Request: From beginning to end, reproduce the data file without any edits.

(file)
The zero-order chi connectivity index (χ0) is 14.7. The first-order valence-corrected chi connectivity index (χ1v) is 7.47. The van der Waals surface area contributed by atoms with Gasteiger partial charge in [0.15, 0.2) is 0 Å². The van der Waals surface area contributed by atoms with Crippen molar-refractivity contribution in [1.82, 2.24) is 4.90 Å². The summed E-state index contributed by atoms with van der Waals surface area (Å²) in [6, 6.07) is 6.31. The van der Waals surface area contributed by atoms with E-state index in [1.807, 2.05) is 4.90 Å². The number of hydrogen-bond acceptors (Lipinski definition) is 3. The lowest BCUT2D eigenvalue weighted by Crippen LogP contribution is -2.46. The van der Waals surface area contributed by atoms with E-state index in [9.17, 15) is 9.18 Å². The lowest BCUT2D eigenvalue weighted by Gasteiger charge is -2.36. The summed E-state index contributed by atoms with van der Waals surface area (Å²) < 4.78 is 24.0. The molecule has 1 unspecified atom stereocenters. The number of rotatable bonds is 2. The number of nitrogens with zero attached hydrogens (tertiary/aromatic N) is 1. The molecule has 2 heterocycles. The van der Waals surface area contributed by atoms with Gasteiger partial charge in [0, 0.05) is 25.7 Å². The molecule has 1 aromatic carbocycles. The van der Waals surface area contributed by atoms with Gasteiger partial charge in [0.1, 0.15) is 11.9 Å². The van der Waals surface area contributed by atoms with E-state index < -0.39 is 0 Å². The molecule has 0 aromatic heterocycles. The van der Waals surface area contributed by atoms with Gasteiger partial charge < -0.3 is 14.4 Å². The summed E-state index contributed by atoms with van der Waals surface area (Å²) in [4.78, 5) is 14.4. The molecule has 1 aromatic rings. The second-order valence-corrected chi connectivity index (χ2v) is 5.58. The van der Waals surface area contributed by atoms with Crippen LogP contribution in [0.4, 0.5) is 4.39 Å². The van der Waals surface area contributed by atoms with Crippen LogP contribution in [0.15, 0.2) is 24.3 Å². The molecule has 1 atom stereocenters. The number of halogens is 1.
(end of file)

The zero-order chi connectivity index (χ0) is 14.7. The first-order valence-corrected chi connectivity index (χ1v) is 7.47. The van der Waals surface area contributed by atoms with Gasteiger partial charge in [0.15, 0.2) is 0 Å². The van der Waals surface area contributed by atoms with Crippen molar-refractivity contribution in [1.82, 2.24) is 4.90 Å². The summed E-state index contributed by atoms with van der Waals surface area (Å²) in [6, 6.07) is 6.31. The van der Waals surface area contributed by atoms with E-state index in [1.807, 2.05) is 4.90 Å². The number of hydrogen-bond acceptors (Lipinski definition) is 3. The lowest BCUT2D eigenvalue weighted by Crippen LogP contribution is -2.46. The van der Waals surface area contributed by atoms with E-state index in [9.17, 15) is 9.18 Å². The lowest BCUT2D eigenvalue weighted by Gasteiger charge is -2.36. The summed E-state index contributed by atoms with van der Waals surface area (Å²) < 4.78 is 24.0. The molecule has 1 unspecified atom stereocenters. The number of rotatable bonds is 2. The number of nitrogens with zero attached hydrogens (tertiary/aromatic N) is 1. The molecule has 2 heterocycles. The van der Waals surface area contributed by atoms with Gasteiger partial charge in [0, 0.05) is 25.7 Å². The molecule has 1 aromatic carbocycles. The van der Waals surface area contributed by atoms with Gasteiger partial charge in [0.1, 0.15) is 11.9 Å². The van der Waals surface area contributed by atoms with E-state index < -0.39 is 0 Å². The molecule has 0 aromatic heterocycles. The van der Waals surface area contributed by atoms with Gasteiger partial charge < -0.3 is 14.4 Å². The summed E-state index contributed by atoms with van der Waals surface area (Å²) in [4.78, 5) is 14.4. The molecule has 1 aromatic rings. The second-order valence-corrected chi connectivity index (χ2v) is 5.58. The van der Waals surface area contributed by atoms with Crippen LogP contribution in [0.4, 0.5) is 4.39 Å². The van der Waals surface area contributed by atoms with Crippen LogP contribution in [0.15, 0.2) is 24.3 Å². The molecule has 1 atom stereocenters. The number of halogens is 1.